You may know what those words mean, but do you know where they came from?
I participated in the #mhsm chat on Twitter last Wednesday night, and the topic was spirituality and mental health. Now, let me make this clear: I’m agnostic on the whole God vs. No God debate and I reject religion. It’s just not for me. But I’ll play around with the concept of spirituality once in awhile.
And sometimes, when I explain to others that I am agnostic, irreligious, and spiritual, I get some funny looks. Looks that say, “Hey! Spiritual doesn’t go along with those other two words! Violation!”
So during the chat, I started wondering exactly where the word “spirituality” came from and if its etymology would help me to better explain my beliefs. So, I took it back to its root word: spirit.
And spirit, I’ve discovered, derives from the Latin word for “breath”: spiritus. Breath! A vital sign. One of life’s most important markers of living and of health. A long-term sine wave of in, out, in, out, in, out. It’s kind of like the waves of the ocean. It’s a cycle that reflects many other natural cycles, too: the tides, day and night, the seasons, and plenty more.
Our breath animates us and connects us with nature. So, to me, that’s what spirituality is: awareness of the breath and the way it acts as a microcosm for the beautiful natural world that we live in.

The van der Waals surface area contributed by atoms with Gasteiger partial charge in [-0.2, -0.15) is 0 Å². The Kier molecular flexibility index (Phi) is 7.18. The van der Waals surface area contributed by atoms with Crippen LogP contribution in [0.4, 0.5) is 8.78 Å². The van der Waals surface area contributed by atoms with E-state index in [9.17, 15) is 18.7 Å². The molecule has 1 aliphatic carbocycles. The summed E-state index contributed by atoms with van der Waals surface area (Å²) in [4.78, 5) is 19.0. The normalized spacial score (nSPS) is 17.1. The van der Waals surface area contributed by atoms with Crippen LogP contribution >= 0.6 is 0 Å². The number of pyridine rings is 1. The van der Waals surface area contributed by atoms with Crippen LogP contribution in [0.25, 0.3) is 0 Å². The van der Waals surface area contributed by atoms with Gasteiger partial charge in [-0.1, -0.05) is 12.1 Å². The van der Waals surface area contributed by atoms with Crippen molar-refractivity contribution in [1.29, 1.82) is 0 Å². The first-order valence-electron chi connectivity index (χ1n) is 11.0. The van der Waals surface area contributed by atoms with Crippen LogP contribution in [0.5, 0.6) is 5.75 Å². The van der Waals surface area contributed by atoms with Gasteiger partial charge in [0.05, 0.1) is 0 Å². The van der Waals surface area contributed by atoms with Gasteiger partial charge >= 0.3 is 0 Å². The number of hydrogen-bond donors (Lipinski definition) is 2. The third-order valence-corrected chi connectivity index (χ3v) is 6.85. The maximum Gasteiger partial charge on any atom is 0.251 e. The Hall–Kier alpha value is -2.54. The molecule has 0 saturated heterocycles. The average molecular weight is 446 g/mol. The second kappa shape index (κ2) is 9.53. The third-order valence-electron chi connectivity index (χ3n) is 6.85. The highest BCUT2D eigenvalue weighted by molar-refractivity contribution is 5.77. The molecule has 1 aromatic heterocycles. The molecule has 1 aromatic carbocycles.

So, there. All who would normally call out “violation!”, there’s your answer. The Latin root breathes life (har har) into the word “spirituality” for me.
WHERE DO THESE WORDS COME FROM?
Let’s look at some other mental health, healing, and coping-related words and their etymologies:
Anxiety. Ultimately comes from the Latin angō, which means “I cause physical pain” or “I torment, trouble, vex, or distress,” You certainly do, anxiety. You certainly do.
Placebo: The Latin version of this word is basically identical (placēbō). It means “I shall please,” which is incredibly appropriate: if a placebo pill cures an ailment, well, it has held true to its definition. You’re cured, and you’re probably pleased at the result. Related word: placate.
Panic: This one derives from ancient Greek and means “pertaining to Pan”. According to Wiktionary:
Pan is the god of woods and fields who was the source of mysterious sounds that caused contagious, groundless fear in herds and crowds, or in people in lonely spots.
I don’t know about “contagious,” but I’ll definitely raise my hand on “groundless.”. I panicked today in a department store dressing room and I promise there were no actual threats — bears, tigers, serial killers — nearby. Groundless indeed.
Agoraphobia: This one’s a lumped-together version of two ancient Greek words. One is agora (a gathering of people, a place of gathering, or the marketplace) and the other is phobos (fear). Fear of populated places — hmm. Like supermarkets. Like shopping malls. Like crowded streets. Like public transit during rush hour. Yeah; this makes almost literal sense. Dead on.
Cope: I like this one. Multiple sources are listed: it comes from Middle English (“to meet in battle”) and Old French (coper; “a blow [as if from the fist]”). Learning to cope with anxiety is…well, it’s learning how to take a punch in the face from anxiety. It’s about meeting in battle with your fear.
Still no word on the etymology of brand name drugs, however. The way that marketing teams create those words is still a mystery to me. Xanax, Paxil, Zantac, Zyprexa, Prozac…why all the Z’s and X’s? Were they playing Scrabble at the office?
Triple word score for the win.